There is some debate as to whether the front of the plane or the back of the plane is best for families traveling with children. The closer you sit to the front of the plane, the easier the boarding and deplaning process will likely be, which is critical if you have a connecting flight. However, if you sit at the back of the plane, you will be closer to bathrooms, less likely to disturb other passengers, and possibly receive more help from flight attendants (but good luck with that).


Stave off on-plane meltdowns by keeping your kids distracted and entertained. Even if you don’t normally let your kids have much screen time, trips are a good time make an exception

Consider packing an iPad (loaded with games, music, TV shows, and movies) and kid-sized headphones, as well as plenty of small toys, games, and coloring books. Try to avoid expensive toys or toys with multiple pieces that can get dropped or misplaced.

Instead of pulling everything out at once, help your child pace themselves. Take them out one at a time and only bring out a new distraction when your child is bored with the current activity and ready to move on.


Be mindful of what you can reasonably fit in your carry-on and pack only the items you know that you cannot live without, such as snacks, toys, a change of clothing, wet wipes and diapers, and formula/breastmilk if you’re traveling with an infant.

Consider using a backpack as your carry-on because they leave both hands free to wrangle your kids. For everything else, like bulky jackets and gifts, pack it in your checked luggage so you don’t have to lug it on and off the plane. Many long-haul carriers offer in-flight bassinets at no extra cost and some airports even provide strollers free of charge, so those are two more things that you may not need to bring along.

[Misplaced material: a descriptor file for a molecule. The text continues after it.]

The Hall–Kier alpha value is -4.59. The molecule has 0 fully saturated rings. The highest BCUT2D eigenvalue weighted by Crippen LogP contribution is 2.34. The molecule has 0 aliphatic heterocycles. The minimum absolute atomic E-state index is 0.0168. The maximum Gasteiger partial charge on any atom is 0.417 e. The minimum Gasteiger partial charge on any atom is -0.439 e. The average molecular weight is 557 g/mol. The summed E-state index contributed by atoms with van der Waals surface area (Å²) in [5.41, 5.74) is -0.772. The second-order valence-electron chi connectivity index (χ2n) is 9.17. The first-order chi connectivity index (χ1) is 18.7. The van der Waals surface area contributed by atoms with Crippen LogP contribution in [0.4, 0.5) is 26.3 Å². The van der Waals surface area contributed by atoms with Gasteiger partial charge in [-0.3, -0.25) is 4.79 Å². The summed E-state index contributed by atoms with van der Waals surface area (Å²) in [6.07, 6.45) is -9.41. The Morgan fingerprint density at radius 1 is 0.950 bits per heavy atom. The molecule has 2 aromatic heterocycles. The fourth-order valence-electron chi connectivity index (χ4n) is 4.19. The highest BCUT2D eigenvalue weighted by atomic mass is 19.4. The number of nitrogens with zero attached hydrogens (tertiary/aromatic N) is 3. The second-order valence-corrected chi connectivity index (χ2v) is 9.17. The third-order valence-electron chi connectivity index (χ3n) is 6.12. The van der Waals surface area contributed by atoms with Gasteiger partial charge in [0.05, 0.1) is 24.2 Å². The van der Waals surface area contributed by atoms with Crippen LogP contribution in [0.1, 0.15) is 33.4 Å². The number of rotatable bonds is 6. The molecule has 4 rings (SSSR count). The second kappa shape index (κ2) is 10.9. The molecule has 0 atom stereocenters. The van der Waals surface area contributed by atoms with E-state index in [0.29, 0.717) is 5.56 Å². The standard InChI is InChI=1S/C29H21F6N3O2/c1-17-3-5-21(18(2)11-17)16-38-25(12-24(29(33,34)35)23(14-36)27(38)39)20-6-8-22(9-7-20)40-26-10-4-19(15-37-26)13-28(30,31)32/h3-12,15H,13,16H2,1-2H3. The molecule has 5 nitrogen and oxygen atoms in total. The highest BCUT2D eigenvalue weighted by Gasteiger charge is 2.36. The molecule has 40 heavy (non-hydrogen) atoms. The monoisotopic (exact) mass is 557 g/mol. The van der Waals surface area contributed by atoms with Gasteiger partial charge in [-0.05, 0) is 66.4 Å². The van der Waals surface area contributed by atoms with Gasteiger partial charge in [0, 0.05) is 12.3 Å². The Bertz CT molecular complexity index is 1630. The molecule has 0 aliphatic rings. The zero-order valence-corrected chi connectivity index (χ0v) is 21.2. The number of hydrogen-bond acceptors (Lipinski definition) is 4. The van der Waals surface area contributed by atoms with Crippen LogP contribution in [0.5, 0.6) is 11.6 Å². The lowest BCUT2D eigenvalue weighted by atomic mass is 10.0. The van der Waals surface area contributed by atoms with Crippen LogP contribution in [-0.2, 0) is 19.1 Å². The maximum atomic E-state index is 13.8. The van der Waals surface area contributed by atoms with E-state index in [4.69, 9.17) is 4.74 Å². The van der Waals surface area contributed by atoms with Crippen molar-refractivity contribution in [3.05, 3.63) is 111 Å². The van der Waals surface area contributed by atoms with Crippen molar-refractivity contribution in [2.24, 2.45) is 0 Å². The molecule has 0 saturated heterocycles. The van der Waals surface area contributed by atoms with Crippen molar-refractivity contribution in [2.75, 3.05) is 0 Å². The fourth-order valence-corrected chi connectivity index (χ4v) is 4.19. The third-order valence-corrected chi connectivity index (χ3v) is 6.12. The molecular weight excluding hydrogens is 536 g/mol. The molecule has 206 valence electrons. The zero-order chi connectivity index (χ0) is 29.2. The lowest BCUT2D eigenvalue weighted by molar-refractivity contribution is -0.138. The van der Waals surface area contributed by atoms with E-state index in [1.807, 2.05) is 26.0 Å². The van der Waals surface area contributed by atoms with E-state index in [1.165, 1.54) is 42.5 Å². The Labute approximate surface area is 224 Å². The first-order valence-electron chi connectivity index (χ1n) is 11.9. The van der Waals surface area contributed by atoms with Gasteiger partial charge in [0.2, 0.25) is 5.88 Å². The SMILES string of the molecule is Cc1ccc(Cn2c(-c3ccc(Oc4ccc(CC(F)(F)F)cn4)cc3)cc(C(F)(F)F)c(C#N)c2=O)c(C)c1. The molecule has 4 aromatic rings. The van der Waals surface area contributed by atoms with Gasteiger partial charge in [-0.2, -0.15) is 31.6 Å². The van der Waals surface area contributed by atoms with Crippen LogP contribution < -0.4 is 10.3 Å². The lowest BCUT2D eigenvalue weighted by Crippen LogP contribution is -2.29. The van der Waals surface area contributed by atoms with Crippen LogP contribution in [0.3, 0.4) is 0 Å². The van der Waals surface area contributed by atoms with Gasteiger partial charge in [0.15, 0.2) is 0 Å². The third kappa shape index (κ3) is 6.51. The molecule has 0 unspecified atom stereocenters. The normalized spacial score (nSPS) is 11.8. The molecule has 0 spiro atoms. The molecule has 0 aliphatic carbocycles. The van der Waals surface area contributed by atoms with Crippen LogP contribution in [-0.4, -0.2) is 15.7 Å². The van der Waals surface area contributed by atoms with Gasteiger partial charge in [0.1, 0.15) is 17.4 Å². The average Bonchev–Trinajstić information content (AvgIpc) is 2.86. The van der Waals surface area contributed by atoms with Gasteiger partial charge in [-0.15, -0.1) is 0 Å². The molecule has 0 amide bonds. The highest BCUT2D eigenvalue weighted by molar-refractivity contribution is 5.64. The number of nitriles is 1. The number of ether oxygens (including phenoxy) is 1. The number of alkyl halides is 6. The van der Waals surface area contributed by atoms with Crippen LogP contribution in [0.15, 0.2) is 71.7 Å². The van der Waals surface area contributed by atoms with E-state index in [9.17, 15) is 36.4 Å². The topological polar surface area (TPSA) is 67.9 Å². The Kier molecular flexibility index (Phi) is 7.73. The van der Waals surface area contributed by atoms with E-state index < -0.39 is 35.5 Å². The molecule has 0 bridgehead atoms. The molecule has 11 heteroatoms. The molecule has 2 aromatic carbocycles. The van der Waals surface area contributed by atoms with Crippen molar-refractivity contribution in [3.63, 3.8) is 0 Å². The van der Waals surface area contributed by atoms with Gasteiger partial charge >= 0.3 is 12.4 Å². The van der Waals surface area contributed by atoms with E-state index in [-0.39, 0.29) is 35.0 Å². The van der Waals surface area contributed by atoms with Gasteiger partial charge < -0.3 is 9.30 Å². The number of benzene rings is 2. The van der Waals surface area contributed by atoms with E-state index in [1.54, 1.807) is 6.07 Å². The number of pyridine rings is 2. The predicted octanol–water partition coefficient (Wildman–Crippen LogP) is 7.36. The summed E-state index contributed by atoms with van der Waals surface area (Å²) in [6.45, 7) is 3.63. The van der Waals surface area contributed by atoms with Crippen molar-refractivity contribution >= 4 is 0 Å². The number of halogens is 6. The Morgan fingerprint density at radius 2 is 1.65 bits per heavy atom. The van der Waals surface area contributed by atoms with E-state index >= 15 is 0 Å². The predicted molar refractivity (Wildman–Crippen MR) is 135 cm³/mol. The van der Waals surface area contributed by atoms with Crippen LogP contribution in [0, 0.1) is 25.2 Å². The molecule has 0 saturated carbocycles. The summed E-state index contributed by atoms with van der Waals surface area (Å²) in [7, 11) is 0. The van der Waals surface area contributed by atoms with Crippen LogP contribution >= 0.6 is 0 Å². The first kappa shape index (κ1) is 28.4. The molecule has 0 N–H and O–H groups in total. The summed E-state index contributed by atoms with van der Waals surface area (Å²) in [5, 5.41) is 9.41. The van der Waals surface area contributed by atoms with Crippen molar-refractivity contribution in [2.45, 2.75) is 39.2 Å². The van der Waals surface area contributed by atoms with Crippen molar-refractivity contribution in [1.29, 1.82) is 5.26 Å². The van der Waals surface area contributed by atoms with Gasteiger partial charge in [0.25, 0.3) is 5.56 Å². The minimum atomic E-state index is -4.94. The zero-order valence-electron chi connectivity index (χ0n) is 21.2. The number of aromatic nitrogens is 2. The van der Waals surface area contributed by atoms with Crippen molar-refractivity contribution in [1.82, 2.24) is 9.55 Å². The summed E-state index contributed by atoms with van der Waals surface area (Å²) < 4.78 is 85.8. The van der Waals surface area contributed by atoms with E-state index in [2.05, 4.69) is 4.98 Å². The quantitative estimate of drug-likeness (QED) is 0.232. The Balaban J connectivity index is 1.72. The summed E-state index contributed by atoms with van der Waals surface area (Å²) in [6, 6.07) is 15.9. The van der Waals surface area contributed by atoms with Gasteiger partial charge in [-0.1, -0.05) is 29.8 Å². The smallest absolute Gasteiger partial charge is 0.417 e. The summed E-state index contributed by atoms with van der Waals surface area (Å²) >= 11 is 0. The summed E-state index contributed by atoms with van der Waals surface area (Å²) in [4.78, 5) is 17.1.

Another way to simplify the travel experience is to leave behind what you can rent, buy, or borrow. Companies like Babierge ( and Baby’s Away ( allow you to rent all the baby equipment that you need during your trip. You can rent cribs, car seats, strollers, high seats, and toys and these companies will deliver the gear to the airport or hotel at your destination.


If things don’t go as planned, don’t be too hard on yourself. Traveling with kids requires careful planning and can be challenging at times… But it can be an incredibly rewarding experience – you are enriching their lives by exposing them to a diversity of languages, sights, people, and cultures.

Even if your kid decides to throw a mid-flight tantrum, remember that you are doing your very best and remind yourself that most passengers are patient and understanding – after all, we were all upset kids ourselves at one point!

However when all else fails to bring along plenty of earplugs to hand out to passengers nearby and offer to buy them a drink to help smooth things over. You’d be surprised how these simple little gestures make even the grumpiest passengers go easier on you and your kids.

Where have you traveled with kids and how old were they? Let us know in the comments below how it went!

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* Guest Post by Kacy Andrews of Supermoms Anonymous